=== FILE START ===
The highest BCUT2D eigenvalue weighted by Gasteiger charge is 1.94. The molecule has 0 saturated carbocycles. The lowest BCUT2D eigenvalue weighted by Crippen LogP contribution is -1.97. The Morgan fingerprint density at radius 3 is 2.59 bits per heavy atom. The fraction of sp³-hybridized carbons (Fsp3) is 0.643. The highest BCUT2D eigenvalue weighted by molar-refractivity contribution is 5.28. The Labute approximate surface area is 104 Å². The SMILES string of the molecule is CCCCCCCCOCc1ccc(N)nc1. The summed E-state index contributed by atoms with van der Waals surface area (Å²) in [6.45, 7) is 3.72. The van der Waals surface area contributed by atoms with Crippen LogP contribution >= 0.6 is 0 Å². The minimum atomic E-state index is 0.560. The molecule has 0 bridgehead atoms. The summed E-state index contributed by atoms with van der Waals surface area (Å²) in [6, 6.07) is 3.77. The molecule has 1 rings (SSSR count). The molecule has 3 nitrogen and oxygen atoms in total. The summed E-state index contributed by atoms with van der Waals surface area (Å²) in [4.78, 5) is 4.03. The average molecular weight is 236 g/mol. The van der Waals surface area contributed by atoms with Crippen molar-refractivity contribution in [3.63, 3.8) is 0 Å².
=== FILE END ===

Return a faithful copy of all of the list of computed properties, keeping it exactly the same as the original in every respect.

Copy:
The highest BCUT2D eigenvalue weighted by Gasteiger charge is 1.94. The molecule has 0 saturated carbocycles. The lowest BCUT2D eigenvalue weighted by Crippen LogP contribution is -1.97. The Morgan fingerprint density at radius 3 is 2.59 bits per heavy atom. The fraction of sp³-hybridized carbons (Fsp3) is 0.643. The highest BCUT2D eigenvalue weighted by molar-refractivity contribution is 5.28. The Labute approximate surface area is 104 Å². The SMILES string of the molecule is CCCCCCCCOCc1ccc(N)nc1. The summed E-state index contributed by atoms with van der Waals surface area (Å²) in [6.45, 7) is 3.72. The van der Waals surface area contributed by atoms with Crippen LogP contribution >= 0.6 is 0 Å². The minimum atomic E-state index is 0.560. The molecule has 0 bridgehead atoms. The summed E-state index contributed by atoms with van der Waals surface area (Å²) in [6, 6.07) is 3.77. The molecule has 1 rings (SSSR count). The molecule has 3 nitrogen and oxygen atoms in total. The summed E-state index contributed by atoms with van der Waals surface area (Å²) in [4.78, 5) is 4.03. The average molecular weight is 236 g/mol. The van der Waals surface area contributed by atoms with Crippen molar-refractivity contribution in [3.63, 3.8) is 0 Å².